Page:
Reggae musician Ricky Harrison said returning to Morwell in May last year was “like coming home”.
The Bairnsdale-born songwriter moved from Lake Tyers to Morwell when he was five, then hitchhiked to Adelaide in 1979 where the Centre for Aboriginal Studies in Music equipped him with the basics of reggae and led him to co-found No Fixed Address.
The band would offer Australia a new voice in the mainstream pub rock scene which fearlessly told of what it was to have ‘survived the white man’s world’.
After Cold Chisel’s Don Walker saw the 1981 award-winning film featuring the band, Wrong Side of the Road, No Fixed Address was off to Sydney for a support set, yet were initially stopped by security from entering the band room.
The man said, “where are you blacks going?”
The racism unfortunately followed the band even at the height of their career as they shared shows with icons of the era such as INXS, Men At Work and The Clash and a gig on Countdown in 1982.
“We were really rapt, eh, because we used to watch it when we were teenagers … You go on Countdown and you start doing the big gigs,” Mr Harrison said.
Now Mr Harrison is wanting to pass on his knowledge of the industry and provide recording opportunities to people in the Gippsland community who may not have access to instruments.
The ultimate outcome will be a compilation album weaving together music, poetry, comedy, radio plays, field sounds and more to tell a Gunai/Kurnai story, even drawing on archival reel tapes, with permission, from Lake Tyers in the 1960s before people left and the language and stories changed.
“[In those recordings] my uncles are telling their stories in the original forms and singing songs in original forms,” Mr Harrison said.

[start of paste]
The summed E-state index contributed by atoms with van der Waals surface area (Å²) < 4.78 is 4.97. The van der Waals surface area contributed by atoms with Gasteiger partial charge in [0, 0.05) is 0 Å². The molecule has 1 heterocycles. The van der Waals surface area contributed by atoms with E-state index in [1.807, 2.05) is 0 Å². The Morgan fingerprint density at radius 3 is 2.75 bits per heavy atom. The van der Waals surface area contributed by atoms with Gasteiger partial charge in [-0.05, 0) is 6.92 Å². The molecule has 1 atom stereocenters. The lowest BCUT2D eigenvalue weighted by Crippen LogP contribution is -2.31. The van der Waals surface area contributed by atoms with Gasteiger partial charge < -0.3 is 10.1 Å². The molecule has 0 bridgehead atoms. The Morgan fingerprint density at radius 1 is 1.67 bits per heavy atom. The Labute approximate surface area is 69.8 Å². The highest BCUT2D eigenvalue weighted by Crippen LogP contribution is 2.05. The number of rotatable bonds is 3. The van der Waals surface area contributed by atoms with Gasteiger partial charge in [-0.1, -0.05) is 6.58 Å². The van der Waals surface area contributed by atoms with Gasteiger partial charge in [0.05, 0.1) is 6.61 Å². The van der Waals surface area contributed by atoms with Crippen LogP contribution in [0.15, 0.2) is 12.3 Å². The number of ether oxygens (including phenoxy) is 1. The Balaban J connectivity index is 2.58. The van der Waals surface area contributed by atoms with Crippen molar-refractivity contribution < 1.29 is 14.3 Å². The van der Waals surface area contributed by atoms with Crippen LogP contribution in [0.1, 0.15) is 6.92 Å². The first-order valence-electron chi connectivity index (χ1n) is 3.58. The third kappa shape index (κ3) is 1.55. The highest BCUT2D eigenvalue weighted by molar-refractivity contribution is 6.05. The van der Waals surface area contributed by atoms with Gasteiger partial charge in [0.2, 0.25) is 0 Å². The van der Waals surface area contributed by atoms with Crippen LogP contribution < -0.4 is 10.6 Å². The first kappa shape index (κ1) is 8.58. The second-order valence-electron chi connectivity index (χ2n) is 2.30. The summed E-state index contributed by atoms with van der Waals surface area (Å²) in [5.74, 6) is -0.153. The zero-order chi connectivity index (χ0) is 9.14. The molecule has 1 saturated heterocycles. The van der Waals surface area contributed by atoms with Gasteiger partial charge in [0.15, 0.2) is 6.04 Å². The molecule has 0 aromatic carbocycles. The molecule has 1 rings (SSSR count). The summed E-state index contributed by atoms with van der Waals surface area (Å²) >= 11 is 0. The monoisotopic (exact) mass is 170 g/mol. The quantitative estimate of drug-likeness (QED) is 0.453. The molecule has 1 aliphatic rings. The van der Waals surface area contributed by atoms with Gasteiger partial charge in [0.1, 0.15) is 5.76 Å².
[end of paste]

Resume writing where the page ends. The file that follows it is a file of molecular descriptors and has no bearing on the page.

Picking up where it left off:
Part of Mr Harrison’s mentoring, along with stage and promotional skills, will be sharing the kinds of racism he experienced to warn aspiring artists about what they may encounter in their careers.
“I had a lot of great mates [in Morwell], you know, a lot of good friends in school. Of course, there was a bit of racism here and there but nothing like I experienced out on the road though,” Mr Harrison said.
He said “painful” police violence made the band angrier, so they wrote more.
“I wrote a song called Pigs which was back in 1979 – that early – and it … talked about deaths in custody before it was even a word that was used,” Mr Harrison said.
He told a tragic story when his uncle Arthur Moffatt had a heart attack on a train and the surrounding commuters thought he was drunk.
“Cops came and took him to the cells … Medics came in, they just left him and he died,” Mr Harrison said.
“It was really tragic because he was like probably the most loving I guess, he loved all our family and that and he was as loud as, you know, a semi.”
Mr Harrison said No Fixed Address’s main audience was middle class and non-Indigenous, however, they found when they did the community gigs, the cops would show up.
Police came to shut down a show in Sydney’s Redfern.
“They started dragging people out. Some old lady walked up to the cop and goes ‘what are you doing?’ and [he] smashed her in the face and broke her teeth with his baton,” he said.
Another instance when the band was on its way to 20 booked gigs in Perth that paid $12,000 in 1982, halfway across the Nullarbor they heard 13 had been cancelled – the people booking the gigs found they were Aboriginal, not of African descent.
Fortunately Cold Chisel were in Western Australia at the time and offered a support slot.
“Those are the stories I like to tell people about because it shows musicians stick together and they like to work with each other and learn from each other,” Mr Harrison said.
Sadly, Mr Harrison views the band as being “cut off at the knees” by a new fashion in the early ’80s for non-Aboriginal bands like Goanna to sing about Aboriginal issues and achieve even greater commercial success.
“We didn’t need their help, it’s just that Australia could not accept the fact an Aboriginal band were as good as any band at the time,” he said.
Mr Harrison will set up a portable isolation booth in seven locations across Gippsland, stopping a month in each town starting in February to record music or vocal arts, then take the recordings to a studio for mixing and mastering.
The locations are Orbost, Lake Tyers, Lakes Entrance, Bairnsdale, Sale, Morwell and Drouin.
Those interested in the ‘Muk Wane’ project, can phone Ricky Harrison on 5133 6302 or email